pointed to a 2011 Connecticut legislative report to make the point that anemic registration of "assault weapons" and high-capacity magazines under a particularly stupid new state law demonstrated that gun owners were continuing a long and proud tradition of defying restrictions on weapons ownership. Now lawmakers and journalists in the state acknowledge the same phenomenon, and the mass scofflawry it represents, and wonder just what corner they've backed themselves into.Earlier this month, I
Three years ago, the Connecticut legislature estimated there were 372,000 rifles in the state of the sort that might be classified as "assault weapons," and two million plus high-capacity magazines. Many more have been sold in the gun-buying boom since then. But by the close of registration at the end of 2013, state officials received around 50,000 applications for "assault weapon" registrations, and 38,000 applications for magazines.
As Dan Haar writes for the Hartford Courant:
And that means as of Jan. 1, Connecticut has very likely created tens of thousands of newly minted criminals — perhaps 100,000 people, almost certainly at least 20,000 — who have broken no other laws. By owning unregistered guns defined as assault weapons, all of them are committing Class D felonies.
"I honestly thought from my own standpoint that the vast majority would register," said Sen. Tony Guglielmo, R-Stafford, the ranking GOP senator on the legislature's public safety committee. "If you pass laws that people have no respect for and they don't follow them, then you have a real problem."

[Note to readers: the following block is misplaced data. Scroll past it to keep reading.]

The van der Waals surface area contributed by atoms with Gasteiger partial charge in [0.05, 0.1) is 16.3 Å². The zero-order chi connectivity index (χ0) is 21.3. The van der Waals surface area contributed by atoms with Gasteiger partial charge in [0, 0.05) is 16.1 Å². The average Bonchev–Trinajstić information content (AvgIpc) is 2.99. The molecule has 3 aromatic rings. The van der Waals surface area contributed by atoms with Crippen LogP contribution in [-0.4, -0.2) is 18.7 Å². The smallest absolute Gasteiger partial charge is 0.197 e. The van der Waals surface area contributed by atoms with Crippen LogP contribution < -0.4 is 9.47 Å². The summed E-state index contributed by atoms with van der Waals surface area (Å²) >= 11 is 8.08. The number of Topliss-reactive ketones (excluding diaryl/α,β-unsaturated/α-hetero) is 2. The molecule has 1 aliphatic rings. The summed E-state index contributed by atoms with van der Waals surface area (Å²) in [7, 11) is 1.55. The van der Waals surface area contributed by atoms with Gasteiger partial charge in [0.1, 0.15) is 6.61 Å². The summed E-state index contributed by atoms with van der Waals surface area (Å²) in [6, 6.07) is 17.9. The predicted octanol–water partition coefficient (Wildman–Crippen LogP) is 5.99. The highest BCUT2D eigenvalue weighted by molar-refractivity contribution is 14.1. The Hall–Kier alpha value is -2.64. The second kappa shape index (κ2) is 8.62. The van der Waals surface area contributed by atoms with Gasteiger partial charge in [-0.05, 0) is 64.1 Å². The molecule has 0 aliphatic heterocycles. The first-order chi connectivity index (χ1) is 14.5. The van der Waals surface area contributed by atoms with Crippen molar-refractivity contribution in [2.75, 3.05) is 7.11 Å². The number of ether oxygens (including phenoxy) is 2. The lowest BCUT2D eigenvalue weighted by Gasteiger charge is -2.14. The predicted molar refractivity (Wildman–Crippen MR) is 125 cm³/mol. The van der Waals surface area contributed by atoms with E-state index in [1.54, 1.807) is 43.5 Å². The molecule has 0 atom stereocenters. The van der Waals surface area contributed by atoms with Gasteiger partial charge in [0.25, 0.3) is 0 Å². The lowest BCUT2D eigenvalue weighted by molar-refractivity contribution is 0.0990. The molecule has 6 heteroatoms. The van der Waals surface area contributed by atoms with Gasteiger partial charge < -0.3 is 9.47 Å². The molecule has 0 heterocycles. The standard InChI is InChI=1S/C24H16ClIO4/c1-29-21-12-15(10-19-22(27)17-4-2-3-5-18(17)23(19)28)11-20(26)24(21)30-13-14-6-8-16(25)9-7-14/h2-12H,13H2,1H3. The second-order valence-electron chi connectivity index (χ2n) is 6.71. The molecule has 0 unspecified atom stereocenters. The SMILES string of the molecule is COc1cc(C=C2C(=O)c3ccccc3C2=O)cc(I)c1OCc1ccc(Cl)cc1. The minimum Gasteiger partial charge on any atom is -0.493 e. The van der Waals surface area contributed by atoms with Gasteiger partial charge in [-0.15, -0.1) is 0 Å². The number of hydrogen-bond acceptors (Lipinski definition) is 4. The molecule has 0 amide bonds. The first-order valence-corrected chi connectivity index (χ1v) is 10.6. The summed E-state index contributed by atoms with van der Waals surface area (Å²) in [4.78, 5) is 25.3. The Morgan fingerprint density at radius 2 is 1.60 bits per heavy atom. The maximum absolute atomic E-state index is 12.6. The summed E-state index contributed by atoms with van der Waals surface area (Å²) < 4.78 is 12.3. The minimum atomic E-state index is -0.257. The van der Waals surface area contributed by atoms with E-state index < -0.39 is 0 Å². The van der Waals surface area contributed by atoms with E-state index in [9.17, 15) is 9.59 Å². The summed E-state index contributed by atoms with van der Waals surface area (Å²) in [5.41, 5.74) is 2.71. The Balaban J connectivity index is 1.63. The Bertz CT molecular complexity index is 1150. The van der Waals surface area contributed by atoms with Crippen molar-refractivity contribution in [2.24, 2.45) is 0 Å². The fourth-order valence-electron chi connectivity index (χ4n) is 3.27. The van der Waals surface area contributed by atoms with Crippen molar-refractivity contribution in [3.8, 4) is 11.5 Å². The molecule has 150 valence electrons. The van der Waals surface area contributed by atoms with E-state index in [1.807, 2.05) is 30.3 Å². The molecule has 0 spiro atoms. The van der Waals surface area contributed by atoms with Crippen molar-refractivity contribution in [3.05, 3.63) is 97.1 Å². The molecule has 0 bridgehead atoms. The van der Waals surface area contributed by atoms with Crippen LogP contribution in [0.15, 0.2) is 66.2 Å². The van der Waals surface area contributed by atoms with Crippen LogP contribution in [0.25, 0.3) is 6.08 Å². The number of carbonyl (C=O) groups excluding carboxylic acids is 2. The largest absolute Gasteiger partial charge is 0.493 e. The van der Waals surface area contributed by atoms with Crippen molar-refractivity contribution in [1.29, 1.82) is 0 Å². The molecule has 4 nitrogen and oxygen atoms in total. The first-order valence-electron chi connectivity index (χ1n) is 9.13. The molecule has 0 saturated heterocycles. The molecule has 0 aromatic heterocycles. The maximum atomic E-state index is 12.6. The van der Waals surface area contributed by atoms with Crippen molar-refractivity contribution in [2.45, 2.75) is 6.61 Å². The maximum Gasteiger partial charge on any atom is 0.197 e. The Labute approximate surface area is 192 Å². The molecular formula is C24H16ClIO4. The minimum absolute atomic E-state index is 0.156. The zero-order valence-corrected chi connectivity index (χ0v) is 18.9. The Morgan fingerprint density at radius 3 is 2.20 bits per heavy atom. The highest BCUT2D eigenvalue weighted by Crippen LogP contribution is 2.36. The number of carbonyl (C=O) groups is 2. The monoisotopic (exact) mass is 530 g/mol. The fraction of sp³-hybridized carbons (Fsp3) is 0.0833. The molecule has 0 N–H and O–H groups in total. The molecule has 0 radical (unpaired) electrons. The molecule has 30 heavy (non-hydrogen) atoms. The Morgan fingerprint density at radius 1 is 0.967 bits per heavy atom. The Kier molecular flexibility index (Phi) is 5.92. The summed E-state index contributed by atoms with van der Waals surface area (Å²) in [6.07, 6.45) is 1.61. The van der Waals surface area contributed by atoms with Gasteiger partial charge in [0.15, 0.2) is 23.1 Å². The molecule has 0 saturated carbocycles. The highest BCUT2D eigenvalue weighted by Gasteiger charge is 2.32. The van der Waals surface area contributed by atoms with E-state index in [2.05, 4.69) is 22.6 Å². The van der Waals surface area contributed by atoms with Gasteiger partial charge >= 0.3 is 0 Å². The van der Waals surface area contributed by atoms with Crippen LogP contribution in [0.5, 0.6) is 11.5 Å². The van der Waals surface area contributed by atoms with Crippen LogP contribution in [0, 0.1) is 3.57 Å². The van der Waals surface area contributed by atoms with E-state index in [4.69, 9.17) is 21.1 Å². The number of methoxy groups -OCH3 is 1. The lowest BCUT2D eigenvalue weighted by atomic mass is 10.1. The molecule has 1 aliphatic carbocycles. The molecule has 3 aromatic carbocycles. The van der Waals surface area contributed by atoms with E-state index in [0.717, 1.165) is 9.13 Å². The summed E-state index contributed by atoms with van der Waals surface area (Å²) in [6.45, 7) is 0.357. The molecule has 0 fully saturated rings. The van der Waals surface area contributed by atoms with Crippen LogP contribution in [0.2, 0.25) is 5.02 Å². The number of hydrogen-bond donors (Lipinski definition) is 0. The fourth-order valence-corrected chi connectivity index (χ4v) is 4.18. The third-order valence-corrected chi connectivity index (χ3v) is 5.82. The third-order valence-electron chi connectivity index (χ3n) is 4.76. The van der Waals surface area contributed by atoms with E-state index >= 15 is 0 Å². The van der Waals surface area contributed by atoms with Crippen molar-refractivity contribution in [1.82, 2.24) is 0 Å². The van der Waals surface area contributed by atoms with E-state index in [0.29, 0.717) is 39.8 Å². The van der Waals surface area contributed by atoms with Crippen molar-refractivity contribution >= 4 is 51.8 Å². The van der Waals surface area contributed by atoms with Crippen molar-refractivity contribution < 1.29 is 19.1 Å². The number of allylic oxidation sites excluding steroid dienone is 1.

From a politicians' perspective, this is a problem. The sheep are refusing to be herded. But this was a completely predictable "problem." These laws always experience more defiance than compliance, in the United States and around the world. The reasons people resist restrictions on their ability to own weapons probably vary, but the empowerment that comes with owning arms probably plays a role, and government officials' eternal and consistent lying about why they want to know who is armed certainly does, too.
Of course, if you value liberty over government officials' whims, and consider government to be little more than a protection racket with better PR, this is hardly a problem at all.
Mike Lawlor, an undersecretary in the state Office of Policy and Management and leading mouthpiece for this legislative disaster, pretends the "problem" could be solved by ... writing letters.
The problem could explode if Connecticut officials decide to compare the list of people who underwent background checks to buy military-style rifles in the past, to the list of those who registered in 2013. Do they still own those guns? The state might want to know.
"A lot of it is just a question to ask, and I think the firearms unit would be looking at it," said Mike Lawlor, the state's top official in criminal justice. "They could send them a letter."
But those letters are unlikely to be terribly intimidating, because a background check isn't proof that somebody owns a forbidden rifle. They might have moved it out of state, destroyed it, lost it, or sold it privately in a transaction that won't be regulated under state law until April 2014.
Ultimately, Lawlor compares the defiance of registration to that of speed restrictions on the roads. "Like anything else, people who violate the law face consequences. ... that's their decision."
Nice spin, Mike. But speeding doesn't leave scofflaws under threat of felony charges, armed, and pissed off at control freak government officials. You really should have seen this coming.